The rate-setting Monetary Council of the National Bank of Hungary cut the benchmark two-week deposit rate by 20 base points to 3.8 percent on Tuesday, marking the thirteenth straight monthly reduction.
While the 3.8 percent marks a record low rate, the amount of the cut was slightly less than the earlier decreases of 25 base points or a quarter of a percent each, since this one was only 20 base points or a fifth of a percent.
Since central bank governor Gyorgy Matolcsy announced at a news conference a month ago that the Monetary Council would continue to cut rates albeit in smaller steps, the lower rate cut was anticipated. However, most analysts predicted that it might be as small as 10 base points or one-tenth of a percent.
An official statement issued by the bank cites continued low inflation, partly due to low demand. The year-on-year inflation rate was 1.8 percent in July, also kept in check by government-mandated cuts in electric power and gas rates taking effect in January of this year.
It also states its anticipation that the economy could grow, noting that output continues to be low and the unemployment rate is still high. Given that the medium-term inflation target is 3 percent, said the statement, the bank feels justified in maintaining a more relaxed monetary policy although its position could change if the global financial environment becomes more volatile.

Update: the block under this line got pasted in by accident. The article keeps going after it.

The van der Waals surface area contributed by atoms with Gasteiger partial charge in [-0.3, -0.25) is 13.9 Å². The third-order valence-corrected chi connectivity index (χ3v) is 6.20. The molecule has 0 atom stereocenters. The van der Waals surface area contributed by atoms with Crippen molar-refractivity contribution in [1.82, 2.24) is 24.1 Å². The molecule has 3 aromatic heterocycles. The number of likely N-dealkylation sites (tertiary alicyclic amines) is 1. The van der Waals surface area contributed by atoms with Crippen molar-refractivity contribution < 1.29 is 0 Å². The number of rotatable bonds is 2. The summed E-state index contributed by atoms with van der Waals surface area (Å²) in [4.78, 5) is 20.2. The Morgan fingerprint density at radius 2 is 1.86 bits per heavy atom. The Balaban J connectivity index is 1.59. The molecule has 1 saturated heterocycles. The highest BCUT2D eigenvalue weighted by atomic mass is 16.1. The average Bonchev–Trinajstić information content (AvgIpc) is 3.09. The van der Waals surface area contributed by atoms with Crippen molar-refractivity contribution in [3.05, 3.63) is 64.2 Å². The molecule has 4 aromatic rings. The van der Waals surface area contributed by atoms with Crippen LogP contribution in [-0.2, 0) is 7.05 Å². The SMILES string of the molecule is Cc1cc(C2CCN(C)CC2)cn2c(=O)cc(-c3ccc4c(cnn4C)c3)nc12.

The local currency, the forint, continued to weaken against the euro following the announcement, dropping to 300.60/euro from the pre-announcement 299.90.
The forint is now 225.40 against the dollar. However, the currency has been weakening steadily since the Hungarian government announced in mid-July that it was seeking a way to phase out foreign currency household mortgages, which have played havoc with borrowers since the forint began its downward slide back in 2008, so the influence of the rate cut is unclear.